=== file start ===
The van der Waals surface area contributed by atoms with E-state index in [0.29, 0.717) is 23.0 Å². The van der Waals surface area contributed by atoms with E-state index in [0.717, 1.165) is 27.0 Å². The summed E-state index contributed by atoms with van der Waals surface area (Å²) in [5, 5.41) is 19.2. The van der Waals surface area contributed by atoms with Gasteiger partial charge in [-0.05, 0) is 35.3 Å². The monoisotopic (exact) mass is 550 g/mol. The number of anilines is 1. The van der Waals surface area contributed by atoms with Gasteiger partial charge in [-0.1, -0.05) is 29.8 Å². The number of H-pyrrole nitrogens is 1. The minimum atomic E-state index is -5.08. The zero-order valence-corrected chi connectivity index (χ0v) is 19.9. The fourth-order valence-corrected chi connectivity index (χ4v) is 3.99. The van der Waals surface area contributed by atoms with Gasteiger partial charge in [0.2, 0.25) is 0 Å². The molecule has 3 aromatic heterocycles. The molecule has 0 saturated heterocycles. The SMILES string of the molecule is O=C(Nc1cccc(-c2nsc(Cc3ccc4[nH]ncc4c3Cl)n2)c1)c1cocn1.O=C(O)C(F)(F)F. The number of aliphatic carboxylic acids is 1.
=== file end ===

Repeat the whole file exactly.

The van der Waals surface area contributed by atoms with E-state index in [0.29, 0.717) is 23.0 Å². The van der Waals surface area contributed by atoms with E-state index in [0.717, 1.165) is 27.0 Å². The summed E-state index contributed by atoms with van der Waals surface area (Å²) in [5, 5.41) is 19.2. The van der Waals surface area contributed by atoms with Gasteiger partial charge in [-0.05, 0) is 35.3 Å². The monoisotopic (exact) mass is 550 g/mol. The number of anilines is 1. The van der Waals surface area contributed by atoms with Gasteiger partial charge in [-0.1, -0.05) is 29.8 Å². The number of H-pyrrole nitrogens is 1. The minimum atomic E-state index is -5.08. The zero-order valence-corrected chi connectivity index (χ0v) is 19.9. The fourth-order valence-corrected chi connectivity index (χ4v) is 3.99. The van der Waals surface area contributed by atoms with Gasteiger partial charge in [0.2, 0.25) is 0 Å². The molecule has 3 aromatic heterocycles. The molecule has 0 saturated heterocycles. The SMILES string of the molecule is O=C(Nc1cccc(-c2nsc(Cc3ccc4[nH]ncc4c3Cl)n2)c1)c1cocn1.O=C(O)C(F)(F)F. The number of aliphatic carboxylic acids is 1.